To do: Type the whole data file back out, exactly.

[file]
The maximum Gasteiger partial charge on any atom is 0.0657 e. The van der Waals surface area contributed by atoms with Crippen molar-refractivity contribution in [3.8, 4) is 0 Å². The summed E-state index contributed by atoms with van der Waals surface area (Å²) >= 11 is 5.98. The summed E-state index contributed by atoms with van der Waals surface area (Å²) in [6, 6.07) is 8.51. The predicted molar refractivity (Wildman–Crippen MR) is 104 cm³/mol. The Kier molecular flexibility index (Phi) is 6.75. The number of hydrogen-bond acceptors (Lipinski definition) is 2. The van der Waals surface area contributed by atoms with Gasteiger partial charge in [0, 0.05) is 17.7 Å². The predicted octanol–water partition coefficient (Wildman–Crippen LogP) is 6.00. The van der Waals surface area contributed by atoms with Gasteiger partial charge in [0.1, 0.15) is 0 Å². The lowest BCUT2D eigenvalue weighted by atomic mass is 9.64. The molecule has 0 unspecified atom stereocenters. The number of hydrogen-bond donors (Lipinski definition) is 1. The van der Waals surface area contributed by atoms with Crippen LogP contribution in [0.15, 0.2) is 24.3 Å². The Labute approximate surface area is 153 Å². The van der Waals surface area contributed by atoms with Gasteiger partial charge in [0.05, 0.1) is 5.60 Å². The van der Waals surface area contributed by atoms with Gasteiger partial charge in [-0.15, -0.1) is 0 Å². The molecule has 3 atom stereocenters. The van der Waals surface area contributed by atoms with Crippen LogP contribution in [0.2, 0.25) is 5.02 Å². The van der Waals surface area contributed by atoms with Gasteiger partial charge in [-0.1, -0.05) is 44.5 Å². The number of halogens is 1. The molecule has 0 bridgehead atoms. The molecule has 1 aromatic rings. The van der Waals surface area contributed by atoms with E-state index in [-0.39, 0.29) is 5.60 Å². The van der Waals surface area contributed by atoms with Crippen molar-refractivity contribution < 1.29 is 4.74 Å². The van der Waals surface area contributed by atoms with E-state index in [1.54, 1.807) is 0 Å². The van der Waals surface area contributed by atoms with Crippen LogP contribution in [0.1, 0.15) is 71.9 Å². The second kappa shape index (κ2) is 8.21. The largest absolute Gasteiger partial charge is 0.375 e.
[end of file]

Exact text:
The maximum Gasteiger partial charge on any atom is 0.0657 e. The van der Waals surface area contributed by atoms with Crippen molar-refractivity contribution in [3.8, 4) is 0 Å². The summed E-state index contributed by atoms with van der Waals surface area (Å²) >= 11 is 5.98. The summed E-state index contributed by atoms with van der Waals surface area (Å²) in [6, 6.07) is 8.51. The predicted molar refractivity (Wildman–Crippen MR) is 104 cm³/mol. The Kier molecular flexibility index (Phi) is 6.75. The number of hydrogen-bond acceptors (Lipinski definition) is 2. The van der Waals surface area contributed by atoms with Gasteiger partial charge in [0, 0.05) is 17.7 Å². The predicted octanol–water partition coefficient (Wildman–Crippen LogP) is 6.00. The van der Waals surface area contributed by atoms with Gasteiger partial charge in [0.1, 0.15) is 0 Å². The lowest BCUT2D eigenvalue weighted by atomic mass is 9.64. The molecule has 0 unspecified atom stereocenters. The number of hydrogen-bond donors (Lipinski definition) is 1. The van der Waals surface area contributed by atoms with Crippen LogP contribution in [0.15, 0.2) is 24.3 Å². The Labute approximate surface area is 153 Å². The van der Waals surface area contributed by atoms with Gasteiger partial charge in [0.05, 0.1) is 5.60 Å². The van der Waals surface area contributed by atoms with Gasteiger partial charge in [-0.15, -0.1) is 0 Å². The molecule has 3 atom stereocenters. The van der Waals surface area contributed by atoms with Crippen LogP contribution in [0.2, 0.25) is 5.02 Å². The van der Waals surface area contributed by atoms with Gasteiger partial charge in [-0.1, -0.05) is 44.5 Å². The number of halogens is 1. The molecule has 0 bridgehead atoms. The molecule has 1 aromatic rings. The van der Waals surface area contributed by atoms with E-state index in [-0.39, 0.29) is 5.60 Å². The van der Waals surface area contributed by atoms with Crippen molar-refractivity contribution < 1.29 is 4.74 Å². The van der Waals surface area contributed by atoms with E-state index in [1.54, 1.807) is 0 Å². The van der Waals surface area contributed by atoms with Crippen LogP contribution in [0.1, 0.15) is 71.9 Å². The second kappa shape index (κ2) is 8.21. The largest absolute Gasteiger partial charge is 0.375 e.